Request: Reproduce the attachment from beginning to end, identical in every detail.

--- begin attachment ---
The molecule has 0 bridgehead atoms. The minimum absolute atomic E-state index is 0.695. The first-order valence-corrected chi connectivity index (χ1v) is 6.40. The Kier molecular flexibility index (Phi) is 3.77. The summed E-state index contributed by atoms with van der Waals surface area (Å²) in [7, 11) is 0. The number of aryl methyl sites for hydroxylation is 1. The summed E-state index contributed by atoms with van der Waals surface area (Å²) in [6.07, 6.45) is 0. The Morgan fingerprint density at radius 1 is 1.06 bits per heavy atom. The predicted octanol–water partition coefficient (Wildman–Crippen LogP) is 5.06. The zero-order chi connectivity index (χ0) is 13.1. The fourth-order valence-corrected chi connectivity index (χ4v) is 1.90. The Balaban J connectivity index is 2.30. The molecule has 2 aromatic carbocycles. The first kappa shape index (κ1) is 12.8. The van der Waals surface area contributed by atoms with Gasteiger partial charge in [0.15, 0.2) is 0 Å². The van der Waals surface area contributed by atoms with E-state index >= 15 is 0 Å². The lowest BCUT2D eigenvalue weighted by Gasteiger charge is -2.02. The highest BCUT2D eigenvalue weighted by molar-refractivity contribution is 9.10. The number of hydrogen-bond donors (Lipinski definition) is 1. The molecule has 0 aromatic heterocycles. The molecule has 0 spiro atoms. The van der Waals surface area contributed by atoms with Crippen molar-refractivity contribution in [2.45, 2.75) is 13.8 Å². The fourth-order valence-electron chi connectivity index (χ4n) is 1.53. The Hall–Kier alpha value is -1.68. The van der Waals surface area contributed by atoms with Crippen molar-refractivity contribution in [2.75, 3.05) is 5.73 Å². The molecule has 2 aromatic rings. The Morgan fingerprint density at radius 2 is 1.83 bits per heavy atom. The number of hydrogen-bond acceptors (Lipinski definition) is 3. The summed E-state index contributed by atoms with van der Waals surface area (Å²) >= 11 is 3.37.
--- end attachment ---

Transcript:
The molecule has 0 bridgehead atoms. The minimum absolute atomic E-state index is 0.695. The first-order valence-corrected chi connectivity index (χ1v) is 6.40. The Kier molecular flexibility index (Phi) is 3.77. The summed E-state index contributed by atoms with van der Waals surface area (Å²) in [7, 11) is 0. The number of aryl methyl sites for hydroxylation is 1. The summed E-state index contributed by atoms with van der Waals surface area (Å²) in [6.07, 6.45) is 0. The Morgan fingerprint density at radius 1 is 1.06 bits per heavy atom. The predicted octanol–water partition coefficient (Wildman–Crippen LogP) is 5.06. The zero-order chi connectivity index (χ0) is 13.1. The fourth-order valence-corrected chi connectivity index (χ4v) is 1.90. The Balaban J connectivity index is 2.30. The molecule has 2 aromatic carbocycles. The first kappa shape index (κ1) is 12.8. The van der Waals surface area contributed by atoms with Gasteiger partial charge in [0.15, 0.2) is 0 Å². The van der Waals surface area contributed by atoms with E-state index >= 15 is 0 Å². The lowest BCUT2D eigenvalue weighted by Gasteiger charge is -2.02. The highest BCUT2D eigenvalue weighted by molar-refractivity contribution is 9.10. The number of hydrogen-bond donors (Lipinski definition) is 1. The molecule has 0 aromatic heterocycles. The molecule has 0 spiro atoms. The van der Waals surface area contributed by atoms with Crippen molar-refractivity contribution in [2.45, 2.75) is 13.8 Å². The fourth-order valence-electron chi connectivity index (χ4n) is 1.53. The Hall–Kier alpha value is -1.68. The van der Waals surface area contributed by atoms with Crippen molar-refractivity contribution in [2.75, 3.05) is 5.73 Å². The molecule has 2 aromatic rings. The Morgan fingerprint density at radius 2 is 1.83 bits per heavy atom. The number of hydrogen-bond acceptors (Lipinski definition) is 3. The summed E-state index contributed by atoms with van der Waals surface area (Å²) >= 11 is 3.37.